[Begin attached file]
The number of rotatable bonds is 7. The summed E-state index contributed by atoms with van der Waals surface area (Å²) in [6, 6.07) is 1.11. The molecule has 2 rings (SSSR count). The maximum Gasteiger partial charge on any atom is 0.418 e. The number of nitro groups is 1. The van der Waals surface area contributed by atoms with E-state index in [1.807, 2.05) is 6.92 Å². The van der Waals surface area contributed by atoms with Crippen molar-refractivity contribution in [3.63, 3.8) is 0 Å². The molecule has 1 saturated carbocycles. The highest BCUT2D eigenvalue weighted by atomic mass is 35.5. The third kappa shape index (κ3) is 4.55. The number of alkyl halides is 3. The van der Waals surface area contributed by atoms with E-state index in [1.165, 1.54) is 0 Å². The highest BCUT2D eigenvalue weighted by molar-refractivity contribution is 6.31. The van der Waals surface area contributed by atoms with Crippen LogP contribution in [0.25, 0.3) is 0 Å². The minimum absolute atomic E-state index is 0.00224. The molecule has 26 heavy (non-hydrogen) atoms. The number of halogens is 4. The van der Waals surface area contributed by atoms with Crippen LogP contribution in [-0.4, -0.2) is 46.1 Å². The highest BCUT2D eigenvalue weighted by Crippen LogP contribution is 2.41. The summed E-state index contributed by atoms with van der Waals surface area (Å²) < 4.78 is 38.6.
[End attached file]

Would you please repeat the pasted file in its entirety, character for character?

The number of rotatable bonds is 7. The summed E-state index contributed by atoms with van der Waals surface area (Å²) in [6, 6.07) is 1.11. The molecule has 2 rings (SSSR count). The maximum Gasteiger partial charge on any atom is 0.418 e. The number of nitro groups is 1. The van der Waals surface area contributed by atoms with E-state index in [1.807, 2.05) is 6.92 Å². The van der Waals surface area contributed by atoms with Crippen molar-refractivity contribution in [3.63, 3.8) is 0 Å². The molecule has 1 saturated carbocycles. The highest BCUT2D eigenvalue weighted by atomic mass is 35.5. The third kappa shape index (κ3) is 4.55. The number of alkyl halides is 3. The van der Waals surface area contributed by atoms with E-state index in [1.165, 1.54) is 0 Å². The highest BCUT2D eigenvalue weighted by molar-refractivity contribution is 6.31. The van der Waals surface area contributed by atoms with Crippen LogP contribution in [0.25, 0.3) is 0 Å². The minimum absolute atomic E-state index is 0.00224. The molecule has 26 heavy (non-hydrogen) atoms. The number of halogens is 4. The van der Waals surface area contributed by atoms with Crippen LogP contribution in [-0.4, -0.2) is 46.1 Å². The highest BCUT2D eigenvalue weighted by Crippen LogP contribution is 2.41. The summed E-state index contributed by atoms with van der Waals surface area (Å²) < 4.78 is 38.6.